Steve Wilks' move to sideline helped 49ers defense, but this helped much more

Sure, Steve Wilks calling plays from the sideline instead of from the booth probably helped a bit in Week 10.

But it's not the main reason why the 49ers defense dominated the Jags on Sunday.

San Francisco 49ers defensive coordinator Steve Wilks
San Francisco 49ers defensive coordinator Steve Wilks / Bob Donnan-USA TODAY Sports

34. 42. Final. 3. 52. 49ers-Jaguars final

The 49ers defense looked like its prior self in Week 10 against the Jaguars, and many will say it's because Steve Wilks vacated the booth. That's a wrong take, though.

San Francisco 49ers defensive coordinator Steve Wilks needed some sort of statement game from his side of the ball.

Against a strong Jacksonville Jaguars outfit on the road, Wilks got precisely that as his defense surrendered just three points and 221 total yards in a 34-3 domination that got the Niners back into the win column for the first time since beating the Dallas Cowboys way back in Week 5.

San Francisco forced more defensive takeaways (four) than points surrendered, which is incredible. And it sacked Jags quarterback Trevor Lawrence five times, too.

Wilks, fair or not, received a lot of heat during the 49ers' prior three-game losing streak, and it was more than evident his defense was struggling despite the parallel fact that head coach Kyle Shanahan's offense was averaging a mere 17 points per contest during the skid.

The apparent solution? Wilks, a former head coach, would vacate the booth and call plays from the field to communicate better and to shake things up.

On the surface, this move worked. It even drew praise from former Niners cornerback, turned Amazon Prime analyst, Richard Sherman:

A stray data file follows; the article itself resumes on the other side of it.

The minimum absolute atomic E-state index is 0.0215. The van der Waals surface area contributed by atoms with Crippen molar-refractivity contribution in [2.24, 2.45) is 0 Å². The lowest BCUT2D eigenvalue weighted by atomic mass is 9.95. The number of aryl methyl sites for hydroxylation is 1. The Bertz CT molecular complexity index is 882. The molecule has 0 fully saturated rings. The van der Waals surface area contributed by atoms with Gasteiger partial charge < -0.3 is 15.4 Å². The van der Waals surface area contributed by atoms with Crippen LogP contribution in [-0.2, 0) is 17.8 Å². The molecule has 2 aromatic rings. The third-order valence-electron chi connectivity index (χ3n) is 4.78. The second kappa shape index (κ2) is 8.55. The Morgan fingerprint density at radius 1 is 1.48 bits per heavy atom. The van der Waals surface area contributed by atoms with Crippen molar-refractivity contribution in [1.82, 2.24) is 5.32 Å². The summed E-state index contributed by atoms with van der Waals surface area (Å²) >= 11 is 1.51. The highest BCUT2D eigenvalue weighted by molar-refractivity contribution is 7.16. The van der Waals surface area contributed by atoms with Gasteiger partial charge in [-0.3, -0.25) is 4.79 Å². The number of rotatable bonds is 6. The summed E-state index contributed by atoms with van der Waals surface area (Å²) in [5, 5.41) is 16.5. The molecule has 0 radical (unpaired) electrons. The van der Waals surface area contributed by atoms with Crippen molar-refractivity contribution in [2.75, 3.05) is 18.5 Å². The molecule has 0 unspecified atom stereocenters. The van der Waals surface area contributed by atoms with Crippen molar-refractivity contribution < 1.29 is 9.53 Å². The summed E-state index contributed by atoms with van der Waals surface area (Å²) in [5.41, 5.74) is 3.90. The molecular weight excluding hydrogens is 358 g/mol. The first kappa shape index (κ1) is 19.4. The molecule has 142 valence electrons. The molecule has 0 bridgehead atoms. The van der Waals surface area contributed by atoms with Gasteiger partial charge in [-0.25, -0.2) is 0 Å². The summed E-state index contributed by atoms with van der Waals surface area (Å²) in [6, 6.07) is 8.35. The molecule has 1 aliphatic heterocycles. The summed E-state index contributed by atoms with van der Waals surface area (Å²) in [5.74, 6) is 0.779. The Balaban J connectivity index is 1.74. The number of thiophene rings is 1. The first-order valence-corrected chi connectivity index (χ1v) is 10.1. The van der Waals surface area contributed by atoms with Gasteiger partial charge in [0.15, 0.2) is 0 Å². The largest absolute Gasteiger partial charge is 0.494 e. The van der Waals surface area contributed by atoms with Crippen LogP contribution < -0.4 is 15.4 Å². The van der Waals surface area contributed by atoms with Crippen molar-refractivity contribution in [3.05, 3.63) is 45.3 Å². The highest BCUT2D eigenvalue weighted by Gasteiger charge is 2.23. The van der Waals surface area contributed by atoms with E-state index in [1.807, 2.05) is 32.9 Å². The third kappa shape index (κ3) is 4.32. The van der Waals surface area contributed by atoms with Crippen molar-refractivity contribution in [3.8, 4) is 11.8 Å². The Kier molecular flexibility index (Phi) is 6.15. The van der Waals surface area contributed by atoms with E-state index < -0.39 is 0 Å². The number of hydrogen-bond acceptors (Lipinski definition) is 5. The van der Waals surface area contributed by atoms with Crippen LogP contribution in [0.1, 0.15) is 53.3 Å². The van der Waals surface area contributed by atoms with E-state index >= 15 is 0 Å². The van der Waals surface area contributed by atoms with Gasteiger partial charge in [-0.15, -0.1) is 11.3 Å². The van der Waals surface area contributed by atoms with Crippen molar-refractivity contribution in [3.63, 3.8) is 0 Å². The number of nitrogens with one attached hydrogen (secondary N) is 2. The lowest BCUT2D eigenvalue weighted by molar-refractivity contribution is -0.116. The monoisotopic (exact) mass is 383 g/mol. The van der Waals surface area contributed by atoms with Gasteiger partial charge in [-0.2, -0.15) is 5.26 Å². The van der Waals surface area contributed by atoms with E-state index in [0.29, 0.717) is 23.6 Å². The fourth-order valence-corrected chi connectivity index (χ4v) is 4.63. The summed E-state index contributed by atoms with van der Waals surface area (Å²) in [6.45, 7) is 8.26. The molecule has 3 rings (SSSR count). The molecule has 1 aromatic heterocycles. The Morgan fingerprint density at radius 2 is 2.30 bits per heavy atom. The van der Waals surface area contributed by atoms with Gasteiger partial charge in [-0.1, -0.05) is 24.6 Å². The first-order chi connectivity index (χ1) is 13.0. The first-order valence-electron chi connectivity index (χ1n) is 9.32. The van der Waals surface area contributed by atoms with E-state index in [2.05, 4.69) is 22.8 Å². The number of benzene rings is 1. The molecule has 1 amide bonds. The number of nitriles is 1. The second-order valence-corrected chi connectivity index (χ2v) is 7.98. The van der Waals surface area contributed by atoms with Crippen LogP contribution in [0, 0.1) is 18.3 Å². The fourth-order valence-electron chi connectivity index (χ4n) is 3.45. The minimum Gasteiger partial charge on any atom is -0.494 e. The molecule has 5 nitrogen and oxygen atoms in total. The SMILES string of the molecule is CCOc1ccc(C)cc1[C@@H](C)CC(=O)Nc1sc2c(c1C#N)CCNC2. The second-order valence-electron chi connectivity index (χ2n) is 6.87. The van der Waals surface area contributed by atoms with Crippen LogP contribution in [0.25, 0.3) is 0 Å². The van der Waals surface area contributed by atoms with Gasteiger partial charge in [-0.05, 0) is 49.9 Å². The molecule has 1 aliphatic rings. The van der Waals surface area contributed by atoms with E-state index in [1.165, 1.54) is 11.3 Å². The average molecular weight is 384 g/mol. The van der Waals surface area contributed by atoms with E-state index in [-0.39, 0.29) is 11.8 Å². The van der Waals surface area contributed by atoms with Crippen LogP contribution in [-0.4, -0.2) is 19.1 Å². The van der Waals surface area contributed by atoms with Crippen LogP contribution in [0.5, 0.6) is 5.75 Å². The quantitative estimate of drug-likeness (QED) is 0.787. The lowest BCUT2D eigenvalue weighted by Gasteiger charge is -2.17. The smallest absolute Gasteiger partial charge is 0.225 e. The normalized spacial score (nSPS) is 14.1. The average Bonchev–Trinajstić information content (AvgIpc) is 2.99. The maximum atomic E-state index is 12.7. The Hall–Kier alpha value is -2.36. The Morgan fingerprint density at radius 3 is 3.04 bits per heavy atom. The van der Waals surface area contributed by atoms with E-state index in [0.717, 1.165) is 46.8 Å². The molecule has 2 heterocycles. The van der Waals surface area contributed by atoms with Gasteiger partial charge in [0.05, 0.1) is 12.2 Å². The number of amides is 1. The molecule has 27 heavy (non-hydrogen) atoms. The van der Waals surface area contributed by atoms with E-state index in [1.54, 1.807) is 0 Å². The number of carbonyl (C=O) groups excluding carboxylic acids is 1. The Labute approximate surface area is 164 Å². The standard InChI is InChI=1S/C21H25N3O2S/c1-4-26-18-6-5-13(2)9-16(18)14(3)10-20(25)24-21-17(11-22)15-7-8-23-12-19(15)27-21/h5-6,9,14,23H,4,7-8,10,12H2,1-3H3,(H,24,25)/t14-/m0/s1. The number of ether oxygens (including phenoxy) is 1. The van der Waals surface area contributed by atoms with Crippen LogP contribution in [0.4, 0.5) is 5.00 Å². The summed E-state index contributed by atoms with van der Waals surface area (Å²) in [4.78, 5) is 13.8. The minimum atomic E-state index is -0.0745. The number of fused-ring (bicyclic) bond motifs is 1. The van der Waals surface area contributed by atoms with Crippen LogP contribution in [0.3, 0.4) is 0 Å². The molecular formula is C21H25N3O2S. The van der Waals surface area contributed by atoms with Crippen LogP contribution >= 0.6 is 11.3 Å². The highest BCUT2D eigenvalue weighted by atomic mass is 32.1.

After the game, linebacker Fred Warner praised Wilks' decision as well and pointed out how "flawless" the communication was with the coordinator down on the field.

Was that the reason why San Francisco's defense nearly pitched a shutout, though?

No. Not even close.

Steve Wilks' adjustments, not sideline presence led to 49ers defense dominating Jaguars

Wilks' biggest decision during the Week 9 bye wasn't to choose between the booth and the sideline.

No, it was how to better mesh coverage with the vaunted 49ers pass rush, one that now includes star edge rusher Chase Young, who was highly effective alongside All-Pro edge Nick Bosa, his former Ohio State collegiate teammate.

Bosa and the Niners hadn't been picking up sacks with regularity lately, and one major reason was because opposing quarterbacks were quickly delivering passes against softer zone coverages that Wilks had been calling.

Instead, Wilks dialed up much more press-man coverage, as Sports Illustrated's Grant Cohn pointed out after the game:

"Instead of calling soft zone coverage all game, he called lots of press man coverage, which forced Lawrence to hold the ball longer than he'd like to, which allowed the 49ers pass rush to win the game.

Wilks had to live with a few pass interference and illegal contact penalties as a result of the aggressive coverage, but the trade off worked in the 49ers' favor."

Going with press man might have also been another reason why cornerback Ambry Thomas and not Isaiah Oliver was in at nickel back, as Thomas is generally more effective in this scheme than in zone.

Thomas generated one of those four turnovers, too.

Yet Wilks had to mesh his coverage with the pass rush, and that's the biggest win for him altogether. Instead of blitzing more than usual, Wilks allowed his pass-rushers like Bosa, Young and even defensive tackle Javon Hargrave to pin their ears back and rush Lawrence in a four-man front, dropping seven other defenders back in coverage and limiting Jacksonville's quarterback's options.

Related story: Nick Bosa, Chase Young combine for can't-miss strip-sack turnover vs. Jaguars

It worked, big time.

Wilks realized what former Niners defensive coordinators, Robert Saleh and DeMeco Ryans, came to understand before him: San Francisco can win with a four-man pass rush when players like Bosa are present and contributing.

It's likely the same kind of success would have transpired if Wilks called these plays from the booth and not from the field, but it'll be the coordinator's switch down to the sideline that likely garners the most attention.

Whatever works, though, right?

Read more from Niner Noise